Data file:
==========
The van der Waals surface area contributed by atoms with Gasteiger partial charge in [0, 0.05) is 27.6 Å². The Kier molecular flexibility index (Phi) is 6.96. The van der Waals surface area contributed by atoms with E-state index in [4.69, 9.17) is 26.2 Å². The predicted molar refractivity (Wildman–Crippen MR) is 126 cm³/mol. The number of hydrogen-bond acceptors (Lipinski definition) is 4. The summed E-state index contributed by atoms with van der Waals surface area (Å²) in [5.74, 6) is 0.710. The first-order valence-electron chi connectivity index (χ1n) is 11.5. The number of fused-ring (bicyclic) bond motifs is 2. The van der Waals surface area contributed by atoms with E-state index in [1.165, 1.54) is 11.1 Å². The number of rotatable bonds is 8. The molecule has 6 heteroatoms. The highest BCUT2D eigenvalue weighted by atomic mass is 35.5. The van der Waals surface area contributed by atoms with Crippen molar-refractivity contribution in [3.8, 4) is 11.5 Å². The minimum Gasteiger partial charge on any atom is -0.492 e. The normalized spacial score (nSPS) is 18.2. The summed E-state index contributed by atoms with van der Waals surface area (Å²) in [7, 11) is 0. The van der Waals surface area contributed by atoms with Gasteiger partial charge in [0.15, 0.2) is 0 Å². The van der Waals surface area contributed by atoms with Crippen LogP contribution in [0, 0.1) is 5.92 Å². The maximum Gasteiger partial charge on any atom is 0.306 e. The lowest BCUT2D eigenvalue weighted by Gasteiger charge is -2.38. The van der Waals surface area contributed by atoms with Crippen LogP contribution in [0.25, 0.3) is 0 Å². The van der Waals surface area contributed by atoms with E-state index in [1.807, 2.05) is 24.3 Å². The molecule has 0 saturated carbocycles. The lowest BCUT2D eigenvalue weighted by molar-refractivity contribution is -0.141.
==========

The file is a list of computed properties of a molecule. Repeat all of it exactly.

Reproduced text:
The van der Waals surface area contributed by atoms with Gasteiger partial charge in [0, 0.05) is 27.6 Å². The Kier molecular flexibility index (Phi) is 6.96. The van der Waals surface area contributed by atoms with E-state index in [4.69, 9.17) is 26.2 Å². The predicted molar refractivity (Wildman–Crippen MR) is 126 cm³/mol. The number of hydrogen-bond acceptors (Lipinski definition) is 4. The summed E-state index contributed by atoms with van der Waals surface area (Å²) in [5.74, 6) is 0.710. The first-order valence-electron chi connectivity index (χ1n) is 11.5. The number of fused-ring (bicyclic) bond motifs is 2. The van der Waals surface area contributed by atoms with E-state index in [1.165, 1.54) is 11.1 Å². The number of rotatable bonds is 8. The molecule has 6 heteroatoms. The highest BCUT2D eigenvalue weighted by atomic mass is 35.5. The van der Waals surface area contributed by atoms with Crippen molar-refractivity contribution in [3.8, 4) is 11.5 Å². The minimum Gasteiger partial charge on any atom is -0.492 e. The normalized spacial score (nSPS) is 18.2. The summed E-state index contributed by atoms with van der Waals surface area (Å²) in [7, 11) is 0. The van der Waals surface area contributed by atoms with Gasteiger partial charge in [0.15, 0.2) is 0 Å². The van der Waals surface area contributed by atoms with Crippen LogP contribution in [0, 0.1) is 5.92 Å². The maximum Gasteiger partial charge on any atom is 0.306 e. The lowest BCUT2D eigenvalue weighted by Gasteiger charge is -2.38. The van der Waals surface area contributed by atoms with Crippen LogP contribution in [0.25, 0.3) is 0 Å². The van der Waals surface area contributed by atoms with E-state index in [1.807, 2.05) is 24.3 Å². The molecule has 0 saturated carbocycles. The lowest BCUT2D eigenvalue weighted by molar-refractivity contribution is -0.141.